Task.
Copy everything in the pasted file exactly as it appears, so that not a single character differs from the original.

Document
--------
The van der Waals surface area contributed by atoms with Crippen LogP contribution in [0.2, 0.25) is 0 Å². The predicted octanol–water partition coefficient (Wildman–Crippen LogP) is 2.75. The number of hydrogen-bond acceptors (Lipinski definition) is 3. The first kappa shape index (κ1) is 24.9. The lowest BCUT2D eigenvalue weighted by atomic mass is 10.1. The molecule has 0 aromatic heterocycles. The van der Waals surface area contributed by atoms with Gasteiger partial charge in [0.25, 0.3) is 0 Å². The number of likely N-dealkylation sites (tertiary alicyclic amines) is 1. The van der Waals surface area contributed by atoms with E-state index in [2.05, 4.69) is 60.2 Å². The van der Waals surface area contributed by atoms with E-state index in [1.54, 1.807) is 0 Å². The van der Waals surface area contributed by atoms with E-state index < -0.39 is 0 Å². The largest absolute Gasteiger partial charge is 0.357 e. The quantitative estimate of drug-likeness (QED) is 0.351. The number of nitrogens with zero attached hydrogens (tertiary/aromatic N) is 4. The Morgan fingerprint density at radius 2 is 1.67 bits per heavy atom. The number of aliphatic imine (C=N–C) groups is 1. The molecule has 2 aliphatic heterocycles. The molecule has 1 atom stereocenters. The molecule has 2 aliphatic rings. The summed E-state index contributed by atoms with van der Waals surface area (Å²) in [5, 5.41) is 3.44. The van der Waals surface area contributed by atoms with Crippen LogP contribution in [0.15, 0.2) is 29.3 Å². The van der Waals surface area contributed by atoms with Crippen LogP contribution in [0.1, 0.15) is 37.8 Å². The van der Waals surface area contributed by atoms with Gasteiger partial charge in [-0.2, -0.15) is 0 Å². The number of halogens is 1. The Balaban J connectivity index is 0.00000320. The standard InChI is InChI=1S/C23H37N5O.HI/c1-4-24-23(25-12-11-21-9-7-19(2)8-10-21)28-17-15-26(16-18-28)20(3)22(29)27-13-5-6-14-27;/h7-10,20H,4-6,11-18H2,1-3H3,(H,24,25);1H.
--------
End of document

The van der Waals surface area contributed by atoms with Crippen LogP contribution in [0.2, 0.25) is 0 Å². The predicted octanol–water partition coefficient (Wildman–Crippen LogP) is 2.75. The number of hydrogen-bond acceptors (Lipinski definition) is 3. The first kappa shape index (κ1) is 24.9. The lowest BCUT2D eigenvalue weighted by atomic mass is 10.1. The molecule has 0 aromatic heterocycles. The van der Waals surface area contributed by atoms with Gasteiger partial charge in [0.25, 0.3) is 0 Å². The number of likely N-dealkylation sites (tertiary alicyclic amines) is 1. The van der Waals surface area contributed by atoms with E-state index in [2.05, 4.69) is 60.2 Å². The van der Waals surface area contributed by atoms with E-state index in [1.54, 1.807) is 0 Å². The van der Waals surface area contributed by atoms with E-state index < -0.39 is 0 Å². The largest absolute Gasteiger partial charge is 0.357 e. The quantitative estimate of drug-likeness (QED) is 0.351. The number of nitrogens with zero attached hydrogens (tertiary/aromatic N) is 4. The Morgan fingerprint density at radius 2 is 1.67 bits per heavy atom. The number of aliphatic imine (C=N–C) groups is 1. The molecule has 2 aliphatic heterocycles. The molecule has 1 atom stereocenters. The molecule has 2 aliphatic rings. The summed E-state index contributed by atoms with van der Waals surface area (Å²) in [5, 5.41) is 3.44. The van der Waals surface area contributed by atoms with Crippen LogP contribution in [0.15, 0.2) is 29.3 Å². The van der Waals surface area contributed by atoms with Crippen LogP contribution in [0.1, 0.15) is 37.8 Å². The van der Waals surface area contributed by atoms with Gasteiger partial charge in [-0.2, -0.15) is 0 Å². The number of halogens is 1. The Balaban J connectivity index is 0.00000320. The standard InChI is InChI=1S/C23H37N5O.HI/c1-4-24-23(25-12-11-21-9-7-19(2)8-10-21)28-17-15-26(16-18-28)20(3)22(29)27-13-5-6-14-27;/h7-10,20H,4-6,11-18H2,1-3H3,(H,24,25);1H.